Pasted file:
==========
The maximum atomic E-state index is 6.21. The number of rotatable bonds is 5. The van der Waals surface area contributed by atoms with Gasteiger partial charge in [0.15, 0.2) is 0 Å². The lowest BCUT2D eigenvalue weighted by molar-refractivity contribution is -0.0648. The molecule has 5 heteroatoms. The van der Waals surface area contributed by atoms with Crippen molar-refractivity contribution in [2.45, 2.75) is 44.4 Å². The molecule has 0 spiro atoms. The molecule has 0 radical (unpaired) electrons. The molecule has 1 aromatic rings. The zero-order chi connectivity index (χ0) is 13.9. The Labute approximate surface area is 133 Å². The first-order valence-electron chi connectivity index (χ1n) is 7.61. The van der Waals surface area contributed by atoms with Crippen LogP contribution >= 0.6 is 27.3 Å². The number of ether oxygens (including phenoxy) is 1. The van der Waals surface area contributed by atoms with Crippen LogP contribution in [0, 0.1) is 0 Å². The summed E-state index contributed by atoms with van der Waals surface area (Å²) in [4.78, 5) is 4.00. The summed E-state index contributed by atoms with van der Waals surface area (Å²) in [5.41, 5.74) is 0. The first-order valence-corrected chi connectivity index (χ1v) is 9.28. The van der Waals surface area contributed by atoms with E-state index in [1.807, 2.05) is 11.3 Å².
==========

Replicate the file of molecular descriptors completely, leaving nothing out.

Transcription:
The maximum atomic E-state index is 6.21. The number of rotatable bonds is 5. The van der Waals surface area contributed by atoms with Gasteiger partial charge in [0.15, 0.2) is 0 Å². The lowest BCUT2D eigenvalue weighted by molar-refractivity contribution is -0.0648. The molecule has 5 heteroatoms. The van der Waals surface area contributed by atoms with Crippen molar-refractivity contribution in [2.45, 2.75) is 44.4 Å². The molecule has 0 spiro atoms. The molecule has 0 radical (unpaired) electrons. The molecule has 1 aromatic rings. The zero-order chi connectivity index (χ0) is 13.9. The Labute approximate surface area is 133 Å². The first-order valence-electron chi connectivity index (χ1n) is 7.61. The van der Waals surface area contributed by atoms with Crippen LogP contribution >= 0.6 is 27.3 Å². The number of ether oxygens (including phenoxy) is 1. The van der Waals surface area contributed by atoms with Crippen LogP contribution in [0, 0.1) is 0 Å². The summed E-state index contributed by atoms with van der Waals surface area (Å²) in [4.78, 5) is 4.00. The summed E-state index contributed by atoms with van der Waals surface area (Å²) in [5.41, 5.74) is 0. The first-order valence-corrected chi connectivity index (χ1v) is 9.28. The van der Waals surface area contributed by atoms with E-state index in [1.807, 2.05) is 11.3 Å².